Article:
Author: Brenda

Research and innovation services for sustainable cities

Date:  8 October 2021

Time: 0900-1100

Place: Smart City Sweden, Online – Microsoft-Teams 

The event will be held in Swedish.

Aim: To increase Sweden’s exports in smart sustainable cities by introducing tools and methods for integrating research and innovation services, as part of the Swedish export offer.

Target group: Actors and employees in Swedish export promotion (incl. Platforms, authorities, Smart City Sweden’s partners and other export promotions actors)

Organized by: RISE Research Institutes of Sweden and Swedish Research Institute in collaboration with Smart City Sweden.

R&D services can be anything from the research, development and innovation conducted at universities and colleges to the commissioned research that exists at our research institutes and research companies as well as non-profit organizations, but also the test and demo environments (test and demo beds) that exist in the country including so-called ‘system demonstrators’. Test and demo environments can be offered both as a showcase for innovative sustainable products or services and can also be offered as R&I environments to international stakeholders to develop their products and services.

The event will focus on the following questions:

  • What do we mean by R&D services? (with actors such as academia, research institutes, authorities, business and civil society)
  • What are the differences and interfaces between offering R & D services and other goods and services?
  • Is it an export or a foreign investment?
  • Are there R&Ds that should not be exposed internationally?
  • What is the benefit of combining the promotion of R & D services with other goods and services?
  • How can Swedish tests and demo environments be integrated into Swedish promotion?
  • How are R&D collaborations generally created between need owners and R & D organizations?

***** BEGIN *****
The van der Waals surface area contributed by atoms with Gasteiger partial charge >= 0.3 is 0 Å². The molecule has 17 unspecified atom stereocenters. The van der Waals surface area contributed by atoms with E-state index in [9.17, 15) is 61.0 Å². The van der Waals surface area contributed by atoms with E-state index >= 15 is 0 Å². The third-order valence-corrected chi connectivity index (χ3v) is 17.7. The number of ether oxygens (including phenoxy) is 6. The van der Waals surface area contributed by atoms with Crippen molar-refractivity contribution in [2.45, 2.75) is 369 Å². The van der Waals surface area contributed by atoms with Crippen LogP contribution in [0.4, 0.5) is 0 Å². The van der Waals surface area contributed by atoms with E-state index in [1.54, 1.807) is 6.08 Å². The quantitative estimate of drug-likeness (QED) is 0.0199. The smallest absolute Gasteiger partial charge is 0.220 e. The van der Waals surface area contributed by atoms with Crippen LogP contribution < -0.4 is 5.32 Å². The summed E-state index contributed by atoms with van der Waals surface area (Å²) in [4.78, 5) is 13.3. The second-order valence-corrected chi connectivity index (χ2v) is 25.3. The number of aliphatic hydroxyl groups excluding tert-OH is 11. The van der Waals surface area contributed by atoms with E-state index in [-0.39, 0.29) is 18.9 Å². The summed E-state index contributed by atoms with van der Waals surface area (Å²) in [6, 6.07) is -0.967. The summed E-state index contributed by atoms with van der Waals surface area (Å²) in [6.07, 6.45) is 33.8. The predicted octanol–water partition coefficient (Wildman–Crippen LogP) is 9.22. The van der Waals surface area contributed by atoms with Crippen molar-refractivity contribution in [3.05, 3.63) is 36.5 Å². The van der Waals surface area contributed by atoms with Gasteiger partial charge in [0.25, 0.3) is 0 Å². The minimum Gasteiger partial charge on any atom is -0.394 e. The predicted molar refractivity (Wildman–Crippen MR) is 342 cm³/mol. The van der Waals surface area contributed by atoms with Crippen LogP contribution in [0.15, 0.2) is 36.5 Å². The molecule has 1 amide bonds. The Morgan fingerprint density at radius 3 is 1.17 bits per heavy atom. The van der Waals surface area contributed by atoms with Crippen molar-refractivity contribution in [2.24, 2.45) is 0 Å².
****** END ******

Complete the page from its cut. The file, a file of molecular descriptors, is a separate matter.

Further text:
• Which Swedish test and demo environments exist today with international potential? How can these strengthen Swedish exports of goods and services as well as R&D services?
  • What tools and methods are available to match stakeholder needs with relevant ones R&D services?


Webinar: Swedish-Indian collaboration on Energy- and Climate Smart Healthcare

An International Webinar: Transforming Indian Health facilities to be “Climate-smart/Energy Efficient”

Date: 19th October 2021
Time: 11.00 – 13.00 (CET) or 14:30 – 16:30 (IST).
Mode: Zoom webinar

Nordic Center for Sustainable Healthcare and MAMTA Health Institute for Mother and Child have collaborated with sWASH&grow partner, TEM – Lund University, to catalyse the sustainable development agenda focusing on Climate Action, Clean Energy, and Environment and Health.

Sweden is a global leader in building low-carbon economy, and Swedish hospitals use the most innovative energy-efficient healthcare solutions. On that account, this international webinar aims to accelerate the knowledge-led dialogues between the thematic experts and administrative leaders. It is a platform to exchange experiences around the latest and most compatible energy-efficient solutions in healthcare set-ups. The myriad of information-sharing and knowledge-building sessions will benefit the Public/Private health institutions for a more strategic response for transformation and energy-efficient solutions.

The agenda outline and speaker introductions for the webinar will be shared at a later date. 

Matchmaking with Urban Tech Sweden

Date: Wednesday, 6 October at 14.00 – 16.00 CET

Do you work with international business in clean tech and sustainable cities? We invite your company to participate in concrete, funded projects, both nationally and internationally, via the export association, Urban Tech Sweden (UTS) which was initiated by Teknikföretagen in 2019.

UTS’s mission is to reduce the gap between investors, projects and technology and accelerate the transition to climate neutral cities and act as a project accelerator for the Swedish industry. UTS has one of the world’s largest portfolios of companies with urban solutions, a network of investors and organizations that can contribute to climate neutral cities. Read more below.

Matchmaking event

On October 6, a digital Matchmaking event will be held where innovations are sought for the following projects:

Eco-tourism at Manta resort on Pemba, an island north of Zanzibar, Tanzania, in East Africa. Sustainable solutions are sought for off-grid energy, storage, water purification and transport. UTS sees the project as a pilot for a Swedish-owned eco-tourist resort. But it is equally important in a second step to provide about 300,000 inhabitants with clean water, energy and functional waste management.

Deep Energy Retrofit in New York and Beyond. Hines, one of the world’s largest property developers, has together with Norges Bank Investment Management and Trinity Church Wall Street delivered a climate-smart property in the middle of New York at 555 Greenwich. The development of the property exceeds NYC’s climate goals for commercial buildings by 2030 by more than 45 percent and is in line with NYC’s carbon neutral goals for 2050. Hines is seeking partnerships with both product and service companies to scale up the restructuring of it´s portfolio and solutions for the real estate sector and network-related solutions.